Tuned: Volkswagen Polo 1.8 GT TSI
The Volkswagen Polo is one the most modded cars in the country. From the original with its 1.6-litre petrol engine, to the final Legend Edition with the 1-litre TSI, they’re all gems. Why? Because there’s a lot of power lurking in those engines, and the chassis is built to handle a lot more grunt right from the factory. But what if you want more power in your Polo than just a remap would give? Considering this is one of the fastest Polo GTs in the country, it should serve as a great guide on what to do.
“I had reached the limit of the 1.2 TSI,” says Vikram who owns this Polo GT TSI. After multiple remaps, and extensive upgrades to his beloved Polo GT, he wanted something more out of it. So, he took the brilliant little engine from the front and... threw it out. He then went about consulting VW experts on what could fit in that engine bay — sure the 1.8 TSI from the Polo GTI comes to mind but, at the time, the Polo GTI wasn’t on sale in India. So, he found a used Skoda Superb and used the EA888 1.8 TSI from that. The process to get the Superb’s engine working with the Polo’s electronics took longer than expected. This is mainly because of the mix and match of parts — the Superb’s wiring harness and ABS module created a lot of problems when linked up to the Polo’s ECU. It took almost 10 months for everything to work properly and even then the wiper stalk and ESP weren’t functional. After that came the K03S turbo, but this also meant that the DQ200 transmission and the standard driveshafts were under immense stress. Vikram ordered a kevlar clutch for the DQ200, but then around that time, TVS Engineering in Netherlands started producing DQ250 bolt-on kits for the Polo GTI. So Vikram dropped the idea of modding the DQ200 completely, imported the DQ250 and upgraded the driveshafts to handle the extra power. Complementing the engine and gearbox upgrade is an eTuners Motorsport tune for the ECU and a TVS Engineering tune for the TCU. Vikram also bumped the turbo to the K04 unit, to essentially warp time whenever you floor the throttle. This Polo also has a sweet-sounding Borla Spitfire exhaust system, a BMC cold air intake and an Airtec intercooler upgrade. To keep handling in check, Vikram has added Bilstein’s B12 Pro-Kit. The B12 kit, as opposed to the hardcore offerings from the company, lowers the car’s ride height and improves handling significantly but also retains almost all of the comfort of a standard suspension. On top of this, there’s also a Drexler limited slip diff, an anti-roll bar at the rear, 17-inch OEM rims from the Polo GTI wrapped in 225/45/17 Michelin Pilot Sport Cup 2 rubber. Braking is dealt with by a big brake kit, with RS pads from Pagid Racing as well as a rear disc brake conversion. Yep, this is a serious bit of kit. It puts out approximately 330bhp and 528Nm of torque at the crank and if you’re looking for a laptime to back the claims, that stands at 2 minutes and 29 seconds around the Buddh International Circuit. It could go a lot faster but the engine was running on the wrong octane map, and basically blew up.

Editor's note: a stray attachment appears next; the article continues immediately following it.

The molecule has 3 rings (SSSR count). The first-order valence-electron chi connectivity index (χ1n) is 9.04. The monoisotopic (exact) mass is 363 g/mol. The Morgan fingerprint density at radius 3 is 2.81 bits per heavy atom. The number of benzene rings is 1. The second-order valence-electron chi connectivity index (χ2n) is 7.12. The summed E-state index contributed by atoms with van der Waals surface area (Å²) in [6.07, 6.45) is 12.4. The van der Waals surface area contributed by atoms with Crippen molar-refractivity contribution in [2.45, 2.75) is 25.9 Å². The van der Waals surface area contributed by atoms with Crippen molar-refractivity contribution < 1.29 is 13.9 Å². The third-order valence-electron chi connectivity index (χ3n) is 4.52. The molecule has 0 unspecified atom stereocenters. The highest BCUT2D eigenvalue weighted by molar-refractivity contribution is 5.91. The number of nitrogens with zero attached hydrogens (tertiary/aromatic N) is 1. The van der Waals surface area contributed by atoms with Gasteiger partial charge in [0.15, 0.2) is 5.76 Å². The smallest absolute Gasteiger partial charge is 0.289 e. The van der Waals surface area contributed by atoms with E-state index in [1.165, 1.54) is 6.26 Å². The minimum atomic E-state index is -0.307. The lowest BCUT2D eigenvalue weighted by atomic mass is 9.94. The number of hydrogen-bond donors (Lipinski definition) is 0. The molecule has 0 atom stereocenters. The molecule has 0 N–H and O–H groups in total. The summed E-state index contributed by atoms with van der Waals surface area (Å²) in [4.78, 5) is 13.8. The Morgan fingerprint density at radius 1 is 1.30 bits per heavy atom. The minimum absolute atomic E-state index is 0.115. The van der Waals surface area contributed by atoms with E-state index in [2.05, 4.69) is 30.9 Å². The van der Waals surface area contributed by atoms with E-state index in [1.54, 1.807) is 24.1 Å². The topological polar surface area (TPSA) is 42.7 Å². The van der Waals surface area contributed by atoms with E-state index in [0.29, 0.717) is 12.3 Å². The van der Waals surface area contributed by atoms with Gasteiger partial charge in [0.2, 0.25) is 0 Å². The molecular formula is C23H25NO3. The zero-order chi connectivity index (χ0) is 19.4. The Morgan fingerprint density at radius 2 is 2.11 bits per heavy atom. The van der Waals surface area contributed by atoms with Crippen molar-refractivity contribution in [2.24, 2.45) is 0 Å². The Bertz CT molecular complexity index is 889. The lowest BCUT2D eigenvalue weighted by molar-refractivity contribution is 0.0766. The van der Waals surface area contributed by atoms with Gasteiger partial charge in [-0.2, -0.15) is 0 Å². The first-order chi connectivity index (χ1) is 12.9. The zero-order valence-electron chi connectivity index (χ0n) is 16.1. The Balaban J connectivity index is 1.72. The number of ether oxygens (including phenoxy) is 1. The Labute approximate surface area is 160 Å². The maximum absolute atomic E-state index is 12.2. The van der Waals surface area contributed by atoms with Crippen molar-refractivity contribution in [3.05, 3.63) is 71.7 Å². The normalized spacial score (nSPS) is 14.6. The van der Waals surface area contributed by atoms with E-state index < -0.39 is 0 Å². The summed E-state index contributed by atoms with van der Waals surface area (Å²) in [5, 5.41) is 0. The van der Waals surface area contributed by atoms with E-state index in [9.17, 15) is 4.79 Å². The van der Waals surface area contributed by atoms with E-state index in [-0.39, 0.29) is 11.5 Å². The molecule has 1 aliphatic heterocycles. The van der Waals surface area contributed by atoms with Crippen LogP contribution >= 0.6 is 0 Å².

Talk about serious ‘firepower’. The engine is currently being rebuilt. This Polo also has extensive modifications done in terms of cosmetic changes too, including the WRC-style front bumper, carbonfibre bonnet with air vents, a matte grey paint job and bright red accents along with aftermarket headlights and taillights. The most obvious question is why would one go through all the trouble, instead of buying the Polo GTI. Well like I said, the GTI wasn’t on sale when Vikram started out this build, but I still asked him if in hindsight waiting for a GTI would be the smarter choice. “If you ask me today if I would prefer to buy a GTI versus building this, I would pick the build any day”. Of course the build is a very costly one, primarily because no one else had done something like this in the country before so there was a lot of trial and error involved. The engine swap requires a donor car with a good service history, the DQ250 gearbox can be lifted from the current-gen Octavia RS 230 or imported but that does cost a lot too. Depending on where you live, an old Superb could be picked up for approximately Rs 6 lakh and the cost to import a gearbox is around Rs 6-7 lakh as well. The amount of man hours spent on this particular project were extraordinary since no one had modified a Polo to this extent in the country before. A lot of lessons were learnt, and it has also paved the way for others to try the same with their Polos. The result is a four-door hatchback which no one would look at twice, but with the performance to embarrass sports cars.
Most of the parts used in this build, aside from the turbocharger, suspension and other tidbits, are OEM parts from the Volkswagen Group. So, Vikram actually gets this Polo serviced at a VW dealership. “You can’t tell the engine has been swapped, it can even be daily driven!” Of course, it can’t actually be daily driven because of our country’s laws around car modifications and engine swaps. But as a project car, this is one heck of a build!